The shipyard strikes of August 1980, the August Accords that were born out of them and the explosion of membership of Solidarity which subsequently followed have served to mark out Gdansk as the spiritual home of the movement that was to change the face of 20th century central and eastern Europe. And while it is true that it was in Gdansk that the shipyard workers, represented by Lech Walesa, lit the touch-paper that ignited this incredible movement, it is important to know that the events of 1980 were strongly linked to events from 10 years earlier which took place in Gdynia and from which a legend was born. That was the legend of Janek Wiśniewski, a man about whom a famous ballad was written and a film was later made.
It was not by accident that the strikers of 1980 confronted the authorities not face-on but instead by locking themselves into the Lenin Shipyards. Lessons from unrest in 1970 had been learnt and the leaders of the strikes realised that public demonstrations were likely to be met with the full-force of the State’s security apparatus. This is exactly what had happened in Gdynia in December 1970 when shipyard workers from there (along with workers from Szczecin, Elblag and Gdansk) demonstrated against sudden price rises and food shortages. The authorities, conscious of the potential of a full-out workers’ revolt reacted by sending in armed units of army and militia who opened fire on the protesting workers. Exact numbers of dead and wounded are unclear but it is thought that over 40 people were killed in the wave of protests including one young man who would become known as Janek Wiśniewski.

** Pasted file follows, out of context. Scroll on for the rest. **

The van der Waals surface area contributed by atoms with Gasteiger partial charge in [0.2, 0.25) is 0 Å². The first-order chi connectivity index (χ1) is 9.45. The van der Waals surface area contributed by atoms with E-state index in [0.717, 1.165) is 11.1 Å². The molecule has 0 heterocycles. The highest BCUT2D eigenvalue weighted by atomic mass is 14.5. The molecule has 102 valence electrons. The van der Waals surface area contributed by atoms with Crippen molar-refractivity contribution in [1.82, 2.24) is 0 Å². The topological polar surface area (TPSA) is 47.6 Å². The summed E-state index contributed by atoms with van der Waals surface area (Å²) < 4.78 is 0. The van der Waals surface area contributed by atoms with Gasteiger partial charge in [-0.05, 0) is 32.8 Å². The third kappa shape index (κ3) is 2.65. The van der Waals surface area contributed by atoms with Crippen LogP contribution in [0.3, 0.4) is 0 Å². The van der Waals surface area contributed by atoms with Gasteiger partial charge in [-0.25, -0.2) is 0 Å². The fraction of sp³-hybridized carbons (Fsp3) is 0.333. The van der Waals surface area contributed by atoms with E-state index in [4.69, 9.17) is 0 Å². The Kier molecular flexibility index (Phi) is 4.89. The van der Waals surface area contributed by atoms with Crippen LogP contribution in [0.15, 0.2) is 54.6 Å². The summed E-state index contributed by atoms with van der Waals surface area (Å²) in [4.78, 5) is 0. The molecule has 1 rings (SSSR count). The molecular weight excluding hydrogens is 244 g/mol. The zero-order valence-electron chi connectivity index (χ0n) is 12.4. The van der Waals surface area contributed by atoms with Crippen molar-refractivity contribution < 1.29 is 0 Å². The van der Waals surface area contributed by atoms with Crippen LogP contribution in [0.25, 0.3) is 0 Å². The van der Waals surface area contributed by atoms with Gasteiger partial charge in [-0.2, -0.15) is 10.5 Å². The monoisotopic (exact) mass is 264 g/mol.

Protestors carried Wiśniewski’s body through the streets of Gdynia on a door and this image was to become one of the most striking of the decades of unrest in Poland. The young man had been shot 3 times and his blood-stained body was to become a symbol representing all of the victims of this unrest. The body was actually that of an 18-year old man named Zbigniew Godlewski from nearby Elblag who was employed in the shipyards in Gdynia. At the time the body was being carried through the streets people were still unclear as to his true identity and a local songwriter, Krzysztof Dowigałło, penned a ballad to this unknown victim whom he named with a common name - Janek Wiśniewski. The ballad became a popular protest song and the young man became a legend.
The body of the young man was originally buried in Gdansk Oliwa before his family managed to get it moved to his home-town of Elblag. After the fall of communism streets in both Gdynia and Gdansk were renamed after the fictional character of Janek Wiśniewski while streets in his hometown of Elblag and Zielona Gora, where he spent his childhood holidays, were renamed after the real person of Zbigniew Godlewski. The story of Wiśniewski was told in the 1981 film Man of Iron and the events are also retold in the 2011 film Czarny czwartek (Black Thursday).
The last verse of the Ballad of Janek Wiśniewski gives you an idea of the power of the ballad inspired by this young man from Elblag.
Don't cry mothers, it wasn't for naught
There's a flag with black ribbon over the shipyard
For bread and freedom, and a new Poland
Janek Wiśniewski fell